|Created by||Dan Carr|
|Directed by||Bob Levy|
|Presented by||Mike Adamle (1989-1996)|
Joe Theismann (1989)
Todd Christensen (1990)
Larry Csonka (1990-1993)
Lisa Malosky (1993-1995)
Danny Lee Clark (1995-1996)
|Narrated by||Joe Theismann (1989)|
John Harlan (1990-1993)
|Theme music composer||Bill Conti|
|Country of origin||United States|
|No. of seasons||7|
|No. of episodes||139|
|Running time||60 minutes|
|Production companies||Trans World International|
Four Point Entertainment
The Samuel Goldwyn Company
|Distributor||Samuel Goldwyn Television|
|Picture format||480i (SDTV)|
|Original release||September 9, 1989 -|
May 11, 1996
|Followed by||American Gladiators (2008)|
|Related shows||Battle Dome|
American Gladiators is an American competition television program that aired weekly in syndication from September 1989 to May 1996. The series matched a cast of amateur athletes against each other, as well as against the show's own gladiators, in contests of strength and agility.
The concept was originally created in 1982 by Johnny C. Ferraro and Dan Carr. Carr gathered the Gladiators and hosted the show, and Ferraro financed and produced the original competition at Erie Tech High School in Erie, Pennsylvania so Ferraro could have the event on film as to shop the new creation. In 1983 Ferraro financed, developed and packaged the American Gladiators as a movie project. In 1984 Carr sold his interest in a literary purchase to Flor-Jon Films. Ferraro had been the main driving force behind the American Gladiators brand since 1982. In 1987, Flor-Jon Films then licensed the unscripted rights to The Samuel Goldwyn Company (now part of MGM). Ferraro is the sole creator of the 1994 kids' version of the series, Gladiators 2000.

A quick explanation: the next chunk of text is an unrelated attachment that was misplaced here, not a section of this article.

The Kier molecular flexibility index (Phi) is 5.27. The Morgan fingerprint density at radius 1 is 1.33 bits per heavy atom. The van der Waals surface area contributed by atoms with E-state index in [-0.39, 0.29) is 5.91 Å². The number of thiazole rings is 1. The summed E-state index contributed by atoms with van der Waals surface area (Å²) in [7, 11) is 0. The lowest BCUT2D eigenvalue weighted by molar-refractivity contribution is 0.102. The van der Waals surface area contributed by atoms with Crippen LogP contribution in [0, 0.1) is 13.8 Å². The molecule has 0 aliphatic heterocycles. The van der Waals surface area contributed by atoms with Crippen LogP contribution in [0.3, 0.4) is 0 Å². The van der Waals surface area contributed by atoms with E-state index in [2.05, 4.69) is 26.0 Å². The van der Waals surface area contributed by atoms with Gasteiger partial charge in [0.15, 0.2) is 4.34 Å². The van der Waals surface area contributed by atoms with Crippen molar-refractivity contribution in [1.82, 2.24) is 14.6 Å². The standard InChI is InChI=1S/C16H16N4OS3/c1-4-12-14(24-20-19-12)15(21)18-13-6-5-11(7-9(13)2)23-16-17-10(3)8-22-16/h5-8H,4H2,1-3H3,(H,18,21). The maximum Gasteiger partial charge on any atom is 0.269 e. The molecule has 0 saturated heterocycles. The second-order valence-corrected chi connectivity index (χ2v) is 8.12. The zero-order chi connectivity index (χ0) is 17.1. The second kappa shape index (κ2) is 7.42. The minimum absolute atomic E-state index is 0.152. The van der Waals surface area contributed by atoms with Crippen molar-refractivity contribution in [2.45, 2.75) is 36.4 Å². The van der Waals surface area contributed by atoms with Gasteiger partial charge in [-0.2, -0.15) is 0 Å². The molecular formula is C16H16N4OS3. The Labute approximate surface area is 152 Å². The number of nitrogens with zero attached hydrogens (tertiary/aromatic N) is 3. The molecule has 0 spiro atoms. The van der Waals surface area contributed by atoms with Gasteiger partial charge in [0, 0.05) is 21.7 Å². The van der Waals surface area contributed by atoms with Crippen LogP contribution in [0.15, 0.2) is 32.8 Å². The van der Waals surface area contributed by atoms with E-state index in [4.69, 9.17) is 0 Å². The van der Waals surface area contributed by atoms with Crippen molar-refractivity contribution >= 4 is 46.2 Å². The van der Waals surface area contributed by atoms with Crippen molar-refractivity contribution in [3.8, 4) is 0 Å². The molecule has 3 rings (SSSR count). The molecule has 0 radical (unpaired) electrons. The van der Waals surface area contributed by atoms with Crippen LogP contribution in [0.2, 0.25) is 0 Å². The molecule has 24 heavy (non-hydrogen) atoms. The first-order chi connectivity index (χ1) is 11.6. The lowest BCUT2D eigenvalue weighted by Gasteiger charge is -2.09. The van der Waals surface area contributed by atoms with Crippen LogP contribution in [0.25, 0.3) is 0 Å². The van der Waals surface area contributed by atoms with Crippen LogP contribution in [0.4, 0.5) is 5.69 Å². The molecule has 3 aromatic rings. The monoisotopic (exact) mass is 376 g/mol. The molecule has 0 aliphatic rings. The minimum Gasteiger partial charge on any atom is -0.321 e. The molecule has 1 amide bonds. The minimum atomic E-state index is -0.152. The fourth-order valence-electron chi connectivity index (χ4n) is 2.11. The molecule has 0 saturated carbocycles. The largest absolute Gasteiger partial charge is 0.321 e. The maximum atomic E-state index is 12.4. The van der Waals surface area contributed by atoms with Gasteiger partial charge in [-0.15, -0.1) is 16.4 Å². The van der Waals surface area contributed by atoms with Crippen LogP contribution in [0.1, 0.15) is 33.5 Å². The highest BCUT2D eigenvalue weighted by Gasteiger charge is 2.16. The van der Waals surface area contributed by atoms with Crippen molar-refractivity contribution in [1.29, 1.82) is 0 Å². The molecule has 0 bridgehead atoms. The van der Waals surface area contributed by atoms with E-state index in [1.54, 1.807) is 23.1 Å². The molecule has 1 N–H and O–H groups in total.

Flor-Jon Films, Inc and the Samuel Goldwyn Co in 1993 granted a license to Chariot Entertainment in an effort to launch a live American Gladiators show on the Las Vegas Strip, but the president of Chariot became mired in a securities fraud prosecution, through no fault of Flor-Jon Films or The Samuel Goldwyn Co, and the live show went unrealized. Episodes from the original series were played on ESPN Classic from 2007 to 2009. Several episodes are available for download on Apple's iTunes Service. The streaming service Pluto TV, has all episodes on demand as well as a live channel showing reruns from all 7 seasons, in the United States.
MGM Television, the successor company to the Samuel Goldwyn Company, during the 2007-08 Writers Guild of America strike, sold to NBC a prime-time revival that was closer to the British version than the American, with hosts Hulk Hogan and Lalia Ali, and Van Earl Wright the play-by-play voice. That version lasted two seasons.
In August 2018, MGM Television, with Ferraro and actors Seth Rogen and Evan Goldberg, announced plans to bring American Gladiators back again for the 2019-20 season, the 30th anniversary of the franchise's television debut.[needs update]
American Gladiators featured four competitors, two men and two women, in most episodes. The players, referred to throughout the series as "contenders", faced off in a series of physical games against each other and against a cast of costumed athletes looking to prevent them from succeeding (the titular "Gladiators"). Each match was part of an overall tournament.
When the series premiered in the fall of 1989, ten men and ten women were selected to participate with several more chosen to be alternates in case one or more of the contenders had to withdraw due to injury. The tournament was spread out over the course of thirteen episodes and consisted of a preliminary round of completion followed by a quarterfinal round, a semifinal round, and finally a championship match to close out the tournament.